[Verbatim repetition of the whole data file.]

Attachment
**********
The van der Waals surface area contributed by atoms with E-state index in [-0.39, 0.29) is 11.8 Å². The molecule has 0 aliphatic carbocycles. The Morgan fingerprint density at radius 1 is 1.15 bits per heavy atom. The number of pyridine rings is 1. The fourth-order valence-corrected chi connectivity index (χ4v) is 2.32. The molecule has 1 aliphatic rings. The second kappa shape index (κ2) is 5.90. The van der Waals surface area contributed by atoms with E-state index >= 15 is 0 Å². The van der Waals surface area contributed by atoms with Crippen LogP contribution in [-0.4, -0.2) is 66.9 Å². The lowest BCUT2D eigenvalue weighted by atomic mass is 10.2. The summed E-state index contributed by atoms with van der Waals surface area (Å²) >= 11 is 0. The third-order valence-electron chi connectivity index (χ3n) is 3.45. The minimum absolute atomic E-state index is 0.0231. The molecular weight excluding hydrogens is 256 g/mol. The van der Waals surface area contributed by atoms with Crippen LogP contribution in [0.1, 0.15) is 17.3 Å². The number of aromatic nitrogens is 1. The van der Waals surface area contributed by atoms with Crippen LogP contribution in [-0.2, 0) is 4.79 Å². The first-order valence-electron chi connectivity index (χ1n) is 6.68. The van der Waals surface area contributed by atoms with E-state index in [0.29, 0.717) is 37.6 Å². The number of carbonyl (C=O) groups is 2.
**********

The van der Waals surface area contributed by atoms with E-state index in [-0.39, 0.29) is 11.8 Å². The molecule has 0 aliphatic carbocycles. The Morgan fingerprint density at radius 1 is 1.15 bits per heavy atom. The number of pyridine rings is 1. The fourth-order valence-corrected chi connectivity index (χ4v) is 2.32. The molecule has 1 aliphatic rings. The second kappa shape index (κ2) is 5.90. The van der Waals surface area contributed by atoms with E-state index >= 15 is 0 Å². The van der Waals surface area contributed by atoms with Crippen LogP contribution in [-0.4, -0.2) is 66.9 Å². The lowest BCUT2D eigenvalue weighted by atomic mass is 10.2. The summed E-state index contributed by atoms with van der Waals surface area (Å²) >= 11 is 0. The third-order valence-electron chi connectivity index (χ3n) is 3.45. The minimum absolute atomic E-state index is 0.0231. The molecular weight excluding hydrogens is 256 g/mol. The van der Waals surface area contributed by atoms with Crippen LogP contribution in [0.1, 0.15) is 17.3 Å². The number of aromatic nitrogens is 1. The van der Waals surface area contributed by atoms with Crippen LogP contribution in [-0.2, 0) is 4.79 Å². The first-order valence-electron chi connectivity index (χ1n) is 6.68. The van der Waals surface area contributed by atoms with E-state index in [0.29, 0.717) is 37.6 Å². The number of carbonyl (C=O) groups is 2.